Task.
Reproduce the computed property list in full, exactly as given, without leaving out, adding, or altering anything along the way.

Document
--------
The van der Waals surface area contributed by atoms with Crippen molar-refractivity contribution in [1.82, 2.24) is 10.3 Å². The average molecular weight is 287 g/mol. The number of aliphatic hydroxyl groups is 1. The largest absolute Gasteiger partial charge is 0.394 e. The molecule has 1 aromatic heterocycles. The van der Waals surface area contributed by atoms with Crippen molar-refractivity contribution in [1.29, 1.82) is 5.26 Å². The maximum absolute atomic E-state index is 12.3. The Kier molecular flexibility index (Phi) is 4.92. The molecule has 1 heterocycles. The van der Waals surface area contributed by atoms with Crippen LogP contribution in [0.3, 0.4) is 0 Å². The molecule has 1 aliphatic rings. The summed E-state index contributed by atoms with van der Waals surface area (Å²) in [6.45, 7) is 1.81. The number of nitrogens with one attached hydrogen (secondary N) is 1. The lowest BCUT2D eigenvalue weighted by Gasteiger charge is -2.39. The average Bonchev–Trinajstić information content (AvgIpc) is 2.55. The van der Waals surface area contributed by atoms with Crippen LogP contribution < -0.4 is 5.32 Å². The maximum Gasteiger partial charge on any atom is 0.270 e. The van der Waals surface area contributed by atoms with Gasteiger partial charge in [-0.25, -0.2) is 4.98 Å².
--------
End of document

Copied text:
The van der Waals surface area contributed by atoms with Crippen molar-refractivity contribution in [1.82, 2.24) is 10.3 Å². The average molecular weight is 287 g/mol. The number of aliphatic hydroxyl groups is 1. The largest absolute Gasteiger partial charge is 0.394 e. The molecule has 1 aromatic heterocycles. The van der Waals surface area contributed by atoms with Crippen molar-refractivity contribution in [1.29, 1.82) is 5.26 Å². The maximum absolute atomic E-state index is 12.3. The Kier molecular flexibility index (Phi) is 4.92. The molecule has 1 heterocycles. The van der Waals surface area contributed by atoms with Crippen LogP contribution in [0.3, 0.4) is 0 Å². The molecule has 1 aliphatic rings. The summed E-state index contributed by atoms with van der Waals surface area (Å²) in [6.45, 7) is 1.81. The number of nitrogens with one attached hydrogen (secondary N) is 1. The lowest BCUT2D eigenvalue weighted by Gasteiger charge is -2.39. The average Bonchev–Trinajstić information content (AvgIpc) is 2.55. The van der Waals surface area contributed by atoms with Crippen LogP contribution < -0.4 is 5.32 Å². The maximum Gasteiger partial charge on any atom is 0.270 e. The van der Waals surface area contributed by atoms with Gasteiger partial charge in [-0.25, -0.2) is 4.98 Å².